Subject: Re: RFC: migration to a fully dynamically linked system
To: None <email@example.com>
From: R. C. Dowdeswell <firstname.lastname@example.org>
Date: 12/30/2001 18:52:43
On this thread a few people have made some assertions about the
performance impact of shared object libraries, but we haven't
actually started discussing numbers. I thought that to start the
discussion, we should consider /bin/sh using lmbench on a couple
of machines both statically and dynamically linked.
I have run the experiment on two systems, my lapdog which is a Sony
Vaio PCG-Z505LS and an AlphaStation 200 4/233. A bit more information
about the machines:
Model: Sony Vaio PCG-Z505LS
CPU: Pentium III Mobile 750MHz
OS: NetBSD 1.5ZA
Model: AlphaStation 200 4/233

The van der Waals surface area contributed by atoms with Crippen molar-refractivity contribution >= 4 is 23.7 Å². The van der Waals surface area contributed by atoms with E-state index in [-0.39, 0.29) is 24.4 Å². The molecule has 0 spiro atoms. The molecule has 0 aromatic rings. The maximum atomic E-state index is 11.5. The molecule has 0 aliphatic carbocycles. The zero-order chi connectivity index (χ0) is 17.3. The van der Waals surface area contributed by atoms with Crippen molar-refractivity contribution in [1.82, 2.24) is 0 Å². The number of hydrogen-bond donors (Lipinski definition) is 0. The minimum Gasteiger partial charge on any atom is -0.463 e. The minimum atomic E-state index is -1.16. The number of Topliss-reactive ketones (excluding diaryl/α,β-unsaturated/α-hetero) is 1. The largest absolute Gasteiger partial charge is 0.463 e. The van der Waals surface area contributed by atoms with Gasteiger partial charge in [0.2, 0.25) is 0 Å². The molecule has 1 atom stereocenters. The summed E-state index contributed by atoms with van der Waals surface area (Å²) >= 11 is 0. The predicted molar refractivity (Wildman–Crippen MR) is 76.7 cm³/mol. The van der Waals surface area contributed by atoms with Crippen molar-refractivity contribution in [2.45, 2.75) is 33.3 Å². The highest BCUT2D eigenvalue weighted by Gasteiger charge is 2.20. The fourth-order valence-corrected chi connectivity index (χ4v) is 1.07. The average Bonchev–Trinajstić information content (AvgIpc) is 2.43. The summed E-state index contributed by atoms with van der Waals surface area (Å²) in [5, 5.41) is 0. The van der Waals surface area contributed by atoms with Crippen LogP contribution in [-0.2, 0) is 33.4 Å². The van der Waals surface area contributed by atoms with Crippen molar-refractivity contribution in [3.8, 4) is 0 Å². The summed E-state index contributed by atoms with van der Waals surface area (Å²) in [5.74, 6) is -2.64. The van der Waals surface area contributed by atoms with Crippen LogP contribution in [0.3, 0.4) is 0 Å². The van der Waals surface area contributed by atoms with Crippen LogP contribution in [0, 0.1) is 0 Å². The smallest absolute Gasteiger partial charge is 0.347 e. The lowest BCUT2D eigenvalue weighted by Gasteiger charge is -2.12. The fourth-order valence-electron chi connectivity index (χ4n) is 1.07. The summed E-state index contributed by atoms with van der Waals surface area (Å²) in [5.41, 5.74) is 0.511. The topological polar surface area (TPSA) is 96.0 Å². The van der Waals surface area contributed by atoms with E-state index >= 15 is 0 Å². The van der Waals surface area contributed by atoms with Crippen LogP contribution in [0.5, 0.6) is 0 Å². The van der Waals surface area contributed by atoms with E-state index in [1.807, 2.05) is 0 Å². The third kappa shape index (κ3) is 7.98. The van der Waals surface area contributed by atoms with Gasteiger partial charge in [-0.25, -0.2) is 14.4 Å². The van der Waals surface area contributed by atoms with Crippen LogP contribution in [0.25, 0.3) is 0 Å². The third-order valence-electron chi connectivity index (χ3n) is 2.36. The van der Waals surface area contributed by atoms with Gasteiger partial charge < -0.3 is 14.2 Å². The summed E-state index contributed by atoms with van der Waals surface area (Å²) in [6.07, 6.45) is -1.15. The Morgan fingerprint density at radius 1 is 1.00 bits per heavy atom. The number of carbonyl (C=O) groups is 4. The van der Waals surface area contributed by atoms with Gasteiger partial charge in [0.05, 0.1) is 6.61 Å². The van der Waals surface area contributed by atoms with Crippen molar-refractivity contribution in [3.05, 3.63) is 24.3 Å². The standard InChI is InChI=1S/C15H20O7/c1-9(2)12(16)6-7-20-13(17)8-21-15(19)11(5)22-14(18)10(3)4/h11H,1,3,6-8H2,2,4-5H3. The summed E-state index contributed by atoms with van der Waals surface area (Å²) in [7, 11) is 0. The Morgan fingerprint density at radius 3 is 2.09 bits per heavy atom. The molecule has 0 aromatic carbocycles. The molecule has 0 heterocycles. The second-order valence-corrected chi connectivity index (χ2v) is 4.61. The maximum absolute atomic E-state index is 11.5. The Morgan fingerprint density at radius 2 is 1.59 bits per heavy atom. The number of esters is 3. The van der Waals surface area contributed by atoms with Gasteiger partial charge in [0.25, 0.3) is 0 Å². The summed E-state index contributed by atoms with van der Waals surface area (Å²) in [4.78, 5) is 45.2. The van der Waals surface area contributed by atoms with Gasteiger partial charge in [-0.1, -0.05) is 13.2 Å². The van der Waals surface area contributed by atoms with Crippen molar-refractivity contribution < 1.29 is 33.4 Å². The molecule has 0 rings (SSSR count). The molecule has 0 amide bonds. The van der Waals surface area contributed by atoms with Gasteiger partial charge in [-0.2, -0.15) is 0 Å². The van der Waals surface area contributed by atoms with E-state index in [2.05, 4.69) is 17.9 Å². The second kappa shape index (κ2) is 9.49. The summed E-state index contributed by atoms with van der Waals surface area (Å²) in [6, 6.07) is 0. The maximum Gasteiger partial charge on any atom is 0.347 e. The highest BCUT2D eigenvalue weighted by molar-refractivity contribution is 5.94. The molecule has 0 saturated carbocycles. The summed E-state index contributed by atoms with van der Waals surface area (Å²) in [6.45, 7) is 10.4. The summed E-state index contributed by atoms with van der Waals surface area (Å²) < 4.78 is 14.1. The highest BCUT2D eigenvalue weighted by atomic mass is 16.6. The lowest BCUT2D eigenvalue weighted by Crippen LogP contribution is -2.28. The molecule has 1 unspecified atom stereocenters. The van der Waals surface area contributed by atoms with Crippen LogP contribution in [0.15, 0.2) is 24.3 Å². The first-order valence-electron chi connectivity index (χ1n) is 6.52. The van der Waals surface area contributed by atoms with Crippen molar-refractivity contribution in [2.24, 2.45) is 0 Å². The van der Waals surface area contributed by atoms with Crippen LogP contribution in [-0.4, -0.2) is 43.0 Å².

CPU: Alpha 21064A 233MHz
OS: NetBSD 1.4.2_ALPHA
Results of `/usr/pkg/bin/lmbench/lat_proc shell' a few times:
Lapdog: 4134.0000 5979.0000
Workstation: 37961.0667 59417.8889
So, for preliminary results, it would seem that there is a
potentially significant performance impact to this change
that should be examined.
1. Please note that I am not expressing either a desire for
a statically linked or a dynamically linked root partition.
2. I built the dynamically linked shell simply by:
$ cd src/bin/sh
$ vi ../Makefile.inc
$ make cleandir
$ make depend
$ make all
# make install
This is not necessarily indicative of the actual performance
of any of the proposed ideas.
3. The shell was built from a cvs checkout from a basically
random time [and different time] on both machines.
== Roland Dowdeswell http://www.Imrryr.ORG/~elric/ ==
== The Unofficial NetBSD Web Pages http://www.Imrryr.ORG/NetBSD/ ==
== The NetBSD Project http://www.NetBSD.ORG/ ==
== Ponte, Inc. http://www.ponte.com/ ==